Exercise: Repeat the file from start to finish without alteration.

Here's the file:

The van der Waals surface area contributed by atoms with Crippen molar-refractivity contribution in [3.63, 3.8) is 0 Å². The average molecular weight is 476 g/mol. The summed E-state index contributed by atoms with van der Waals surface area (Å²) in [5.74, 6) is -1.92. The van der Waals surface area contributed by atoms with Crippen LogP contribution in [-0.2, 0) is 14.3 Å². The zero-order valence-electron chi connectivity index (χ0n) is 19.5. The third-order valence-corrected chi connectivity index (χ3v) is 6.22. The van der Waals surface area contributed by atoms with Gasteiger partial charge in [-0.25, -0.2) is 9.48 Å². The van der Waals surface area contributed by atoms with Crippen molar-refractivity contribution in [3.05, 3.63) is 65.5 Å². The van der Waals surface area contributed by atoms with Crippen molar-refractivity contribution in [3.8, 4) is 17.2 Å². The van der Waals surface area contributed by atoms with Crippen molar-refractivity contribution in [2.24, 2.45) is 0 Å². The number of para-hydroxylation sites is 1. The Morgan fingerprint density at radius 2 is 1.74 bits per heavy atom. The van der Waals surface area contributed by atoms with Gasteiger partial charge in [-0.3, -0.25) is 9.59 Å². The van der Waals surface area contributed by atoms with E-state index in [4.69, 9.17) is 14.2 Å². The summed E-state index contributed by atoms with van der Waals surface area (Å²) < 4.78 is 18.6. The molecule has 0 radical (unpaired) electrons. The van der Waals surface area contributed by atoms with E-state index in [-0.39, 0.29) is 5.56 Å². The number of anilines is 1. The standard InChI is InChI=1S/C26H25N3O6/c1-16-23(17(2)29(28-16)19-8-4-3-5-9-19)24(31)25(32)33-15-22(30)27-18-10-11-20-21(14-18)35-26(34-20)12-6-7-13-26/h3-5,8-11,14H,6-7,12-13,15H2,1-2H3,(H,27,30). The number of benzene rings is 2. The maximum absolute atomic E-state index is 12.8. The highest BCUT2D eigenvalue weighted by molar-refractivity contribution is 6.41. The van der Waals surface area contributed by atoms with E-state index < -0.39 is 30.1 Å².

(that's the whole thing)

The van der Waals surface area contributed by atoms with Crippen molar-refractivity contribution in [3.63, 3.8) is 0 Å². The average molecular weight is 476 g/mol. The summed E-state index contributed by atoms with van der Waals surface area (Å²) in [5.74, 6) is -1.92. The van der Waals surface area contributed by atoms with Crippen LogP contribution in [-0.2, 0) is 14.3 Å². The zero-order valence-electron chi connectivity index (χ0n) is 19.5. The third-order valence-corrected chi connectivity index (χ3v) is 6.22. The van der Waals surface area contributed by atoms with Gasteiger partial charge in [-0.25, -0.2) is 9.48 Å². The van der Waals surface area contributed by atoms with Crippen molar-refractivity contribution in [3.05, 3.63) is 65.5 Å². The van der Waals surface area contributed by atoms with Crippen molar-refractivity contribution in [3.8, 4) is 17.2 Å². The van der Waals surface area contributed by atoms with Crippen molar-refractivity contribution in [2.24, 2.45) is 0 Å². The number of para-hydroxylation sites is 1. The Morgan fingerprint density at radius 2 is 1.74 bits per heavy atom. The van der Waals surface area contributed by atoms with Gasteiger partial charge in [-0.3, -0.25) is 9.59 Å². The van der Waals surface area contributed by atoms with E-state index in [4.69, 9.17) is 14.2 Å². The summed E-state index contributed by atoms with van der Waals surface area (Å²) < 4.78 is 18.6. The molecule has 0 radical (unpaired) electrons. The van der Waals surface area contributed by atoms with E-state index in [-0.39, 0.29) is 5.56 Å². The number of anilines is 1. The standard InChI is InChI=1S/C26H25N3O6/c1-16-23(17(2)29(28-16)19-8-4-3-5-9-19)24(31)25(32)33-15-22(30)27-18-10-11-20-21(14-18)35-26(34-20)12-6-7-13-26/h3-5,8-11,14H,6-7,12-13,15H2,1-2H3,(H,27,30). The number of benzene rings is 2. The maximum absolute atomic E-state index is 12.8. The highest BCUT2D eigenvalue weighted by molar-refractivity contribution is 6.41. The van der Waals surface area contributed by atoms with E-state index < -0.39 is 30.1 Å².